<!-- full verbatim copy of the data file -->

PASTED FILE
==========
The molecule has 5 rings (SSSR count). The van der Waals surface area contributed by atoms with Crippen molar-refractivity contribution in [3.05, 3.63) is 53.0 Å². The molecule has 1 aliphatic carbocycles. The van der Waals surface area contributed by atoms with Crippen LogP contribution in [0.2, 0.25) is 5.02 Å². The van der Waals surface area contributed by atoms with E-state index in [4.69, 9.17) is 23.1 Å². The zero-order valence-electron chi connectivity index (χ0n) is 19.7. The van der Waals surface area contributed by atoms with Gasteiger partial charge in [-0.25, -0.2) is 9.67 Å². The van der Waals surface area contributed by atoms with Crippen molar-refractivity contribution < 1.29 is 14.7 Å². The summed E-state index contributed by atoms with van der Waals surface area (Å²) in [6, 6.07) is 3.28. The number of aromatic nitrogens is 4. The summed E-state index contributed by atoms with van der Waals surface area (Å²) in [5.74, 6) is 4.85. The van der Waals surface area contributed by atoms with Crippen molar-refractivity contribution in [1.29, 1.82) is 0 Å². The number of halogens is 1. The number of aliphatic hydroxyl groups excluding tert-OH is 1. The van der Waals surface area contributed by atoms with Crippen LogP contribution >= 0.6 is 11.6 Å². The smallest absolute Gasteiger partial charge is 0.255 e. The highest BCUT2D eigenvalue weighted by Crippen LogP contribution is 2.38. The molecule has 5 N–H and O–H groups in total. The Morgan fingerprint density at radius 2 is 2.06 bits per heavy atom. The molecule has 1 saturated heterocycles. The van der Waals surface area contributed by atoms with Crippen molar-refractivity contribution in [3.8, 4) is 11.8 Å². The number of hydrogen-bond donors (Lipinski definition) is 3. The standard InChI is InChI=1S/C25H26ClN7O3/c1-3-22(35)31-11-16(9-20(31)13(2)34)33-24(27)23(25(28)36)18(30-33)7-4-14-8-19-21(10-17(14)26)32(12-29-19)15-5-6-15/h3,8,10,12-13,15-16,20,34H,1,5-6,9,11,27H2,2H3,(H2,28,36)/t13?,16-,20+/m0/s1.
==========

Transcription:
The molecule has 5 rings (SSSR count). The van der Waals surface area contributed by atoms with Crippen molar-refractivity contribution in [3.05, 3.63) is 53.0 Å². The molecule has 1 aliphatic carbocycles. The van der Waals surface area contributed by atoms with Crippen LogP contribution in [0.2, 0.25) is 5.02 Å². The van der Waals surface area contributed by atoms with E-state index in [4.69, 9.17) is 23.1 Å². The zero-order valence-electron chi connectivity index (χ0n) is 19.7. The van der Waals surface area contributed by atoms with Gasteiger partial charge in [-0.25, -0.2) is 9.67 Å². The van der Waals surface area contributed by atoms with Crippen molar-refractivity contribution < 1.29 is 14.7 Å². The summed E-state index contributed by atoms with van der Waals surface area (Å²) in [6, 6.07) is 3.28. The number of aromatic nitrogens is 4. The summed E-state index contributed by atoms with van der Waals surface area (Å²) in [5.74, 6) is 4.85. The van der Waals surface area contributed by atoms with Crippen molar-refractivity contribution in [1.29, 1.82) is 0 Å². The number of halogens is 1. The number of aliphatic hydroxyl groups excluding tert-OH is 1. The van der Waals surface area contributed by atoms with Crippen LogP contribution >= 0.6 is 11.6 Å². The smallest absolute Gasteiger partial charge is 0.255 e. The highest BCUT2D eigenvalue weighted by Crippen LogP contribution is 2.38. The molecule has 5 N–H and O–H groups in total. The Morgan fingerprint density at radius 2 is 2.06 bits per heavy atom. The molecule has 1 saturated heterocycles. The van der Waals surface area contributed by atoms with Crippen molar-refractivity contribution in [3.8, 4) is 11.8 Å². The number of hydrogen-bond donors (Lipinski definition) is 3. The standard InChI is InChI=1S/C25H26ClN7O3/c1-3-22(35)31-11-16(9-20(31)13(2)34)33-24(27)23(25(28)36)18(30-33)7-4-14-8-19-21(10-17(14)26)32(12-29-19)15-5-6-15/h3,8,10,12-13,15-16,20,34H,1,5-6,9,11,27H2,2H3,(H2,28,36)/t13?,16-,20+/m0/s1.